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Pope to Caritas: you are witnesses to Christ, not just charity workers

13 May 2015 | by Hannah Roberts in Rome , Liz Dodd , CNS

Pope Francis this week opened Caritas Internationalis’ General Assembly by warning that God will judge the powerful on their treatment of the environment and people who are hungry.

"The planet has enough food for all, but it seems that there is a lack of willingness to share it with everyone," Pope Francis said yesterday during his homily at the opening Mass in St Peter’s Basilica in Rome.

The network of 164 Catholic charities – who are to welcome Caritas South Sudan as the confederation's 165th member – was to focus on the theme, "One Human Family, Caring for Creation."

Pope Francis told the delegates at a Mass on Tuesday a day before the start of the assembly, "We ought to set the table for all and ask that there be a table for all."

Citing Jesus' explanation of the final judgment in the Gospel of Matthew, which includes the line, "For I was hungry and you gave me food," the Pope said, "we must do what we can so that everyone has something to eat. But we must also remind the powerful of the earth that God will call them to judgement one day, and it will be seen if they truly tried to provide food for him in every person, and if they worked so that the environment would not be destroyed, but could produce this food."

The Pope stressed the need for Caritas, which has been criticised for not doing enough to promote an explicitly Christian message, to keep God central in all its work. "Whoever lives the mission of Caritas is not simply a charity worker," the Pope said, "but is a true witness of Christ.” He said the work of Caritas in parishes, dioceses, nations and across the globe draws its strength from love of God and neighbour. "Without this root, Caritas dies."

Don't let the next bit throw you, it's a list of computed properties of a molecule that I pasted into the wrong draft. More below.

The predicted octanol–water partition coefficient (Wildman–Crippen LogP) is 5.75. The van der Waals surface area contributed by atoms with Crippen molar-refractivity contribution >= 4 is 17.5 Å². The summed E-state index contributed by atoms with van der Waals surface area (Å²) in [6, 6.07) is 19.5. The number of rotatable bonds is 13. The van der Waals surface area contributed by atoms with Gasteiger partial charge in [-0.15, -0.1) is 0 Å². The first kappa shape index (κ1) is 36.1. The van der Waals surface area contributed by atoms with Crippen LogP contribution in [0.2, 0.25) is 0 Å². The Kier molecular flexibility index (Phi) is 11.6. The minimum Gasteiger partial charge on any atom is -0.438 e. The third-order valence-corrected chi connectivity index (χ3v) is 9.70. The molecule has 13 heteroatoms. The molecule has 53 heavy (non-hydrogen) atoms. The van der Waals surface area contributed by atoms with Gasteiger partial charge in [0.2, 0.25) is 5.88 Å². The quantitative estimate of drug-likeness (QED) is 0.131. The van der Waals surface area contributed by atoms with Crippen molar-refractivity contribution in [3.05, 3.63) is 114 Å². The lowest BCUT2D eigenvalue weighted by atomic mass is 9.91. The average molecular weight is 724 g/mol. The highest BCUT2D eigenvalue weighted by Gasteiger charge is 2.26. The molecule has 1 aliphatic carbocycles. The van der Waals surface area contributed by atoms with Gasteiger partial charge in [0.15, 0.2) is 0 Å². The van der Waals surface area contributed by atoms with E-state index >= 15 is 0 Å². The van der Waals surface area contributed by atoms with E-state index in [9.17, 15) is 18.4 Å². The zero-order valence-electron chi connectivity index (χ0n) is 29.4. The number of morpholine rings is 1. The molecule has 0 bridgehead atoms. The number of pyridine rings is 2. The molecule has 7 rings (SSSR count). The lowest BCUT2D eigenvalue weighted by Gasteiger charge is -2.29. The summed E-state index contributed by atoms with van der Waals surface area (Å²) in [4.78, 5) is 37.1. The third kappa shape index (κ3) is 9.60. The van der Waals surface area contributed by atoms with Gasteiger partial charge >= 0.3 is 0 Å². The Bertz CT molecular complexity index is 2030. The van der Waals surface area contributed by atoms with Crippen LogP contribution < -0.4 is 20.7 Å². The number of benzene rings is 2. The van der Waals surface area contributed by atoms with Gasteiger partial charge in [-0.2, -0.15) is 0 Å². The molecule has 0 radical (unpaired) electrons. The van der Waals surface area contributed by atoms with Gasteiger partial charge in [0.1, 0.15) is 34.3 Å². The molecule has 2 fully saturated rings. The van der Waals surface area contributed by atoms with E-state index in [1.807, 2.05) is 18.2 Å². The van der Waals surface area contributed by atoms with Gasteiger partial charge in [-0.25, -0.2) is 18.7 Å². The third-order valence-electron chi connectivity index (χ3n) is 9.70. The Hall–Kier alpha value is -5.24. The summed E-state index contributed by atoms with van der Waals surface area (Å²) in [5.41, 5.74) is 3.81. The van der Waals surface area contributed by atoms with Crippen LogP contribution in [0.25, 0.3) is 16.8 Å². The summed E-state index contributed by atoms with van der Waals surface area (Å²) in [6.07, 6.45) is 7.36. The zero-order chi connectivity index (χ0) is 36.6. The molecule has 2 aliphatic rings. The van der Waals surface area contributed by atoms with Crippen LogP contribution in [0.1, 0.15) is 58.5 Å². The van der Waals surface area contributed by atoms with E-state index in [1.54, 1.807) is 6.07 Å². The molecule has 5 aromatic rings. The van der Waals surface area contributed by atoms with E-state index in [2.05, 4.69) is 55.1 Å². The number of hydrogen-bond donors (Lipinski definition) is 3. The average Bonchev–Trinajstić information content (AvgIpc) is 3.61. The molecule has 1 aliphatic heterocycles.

"All of our strategies and plans remain empty unless we carry this love in us," he said. "Not our love, but his. Or better yet, our love purified and strengthened by his love."

Caritas agencies work to reduce poverty through promoting development and advocating for justice and assisting refugees around the world. Pope Francis asked representatives at the Mass to be especially mindful of persecuted Christians – "our Christian brothers and sisters who have been violently deprived of food for the body and for the soul: They have been driven from their homes and their churches, which at times have been destroyed. I renew my appeal not to forget these people and these intolerable injustices."

Guest speakers at the conference are to include the Peruvian theologian Fr Gustavo Gutierrez, known as the father of liberation theology. The invitation to Gutierrez will be seen as more evidence of a “progressive” sway at Caritas. Under Francis’ pontificate, Caritas and the Vatican seem to have found common ground. Caritas General Secretary Michel Roy said the “Francis effect” was visible at Caritas and had boosted the number of volunteers and contributions. Even poor countries such as those in the Balkans had donated generously to crises such as the Nepal earthquake, he said.

The President of Caritas, Cardinal Oscar Rodriguez Maradiaga, who is stepping down after two four-year terms, sought to emphasise its Catholic focus, saying, “Caritas is more than just emergency response. It is educating for Christian service, solidarity, concrete service.” He said the conference would have a family-like atmosphere “very different to the UN.”

The candidates for the next president were Cardinal Luis Antono Tagle of Manila and Maronite Archbishop Youssef Soueif of Cyprus.

Other speakers at the 12-17 May assembly are to include Cardinal Peter Turkson, President of the Pontifical Council for Justice and Peace; economist Professor Jeffrey Sachs, Dr Jacques Diouf, the Food and Agriculture Organisation’s special envoy for the Sahel and the Horn of Africa; and Professor Beverley Haddad from the University of Kwazulu-Natal, an HIV expert.

Above: Pope Francis celebrates the Eucharist during a Mass for the opening of the general assembly of Caritas Internationalis in St Peter's Basilica at the Vatican. At left is Cardinal Oscar Rodriguez Maradiaga of Tegucigalpa, Honduras, the outgoing head of Caritas Internationalis. Photo: CNS photo/Paul Haring



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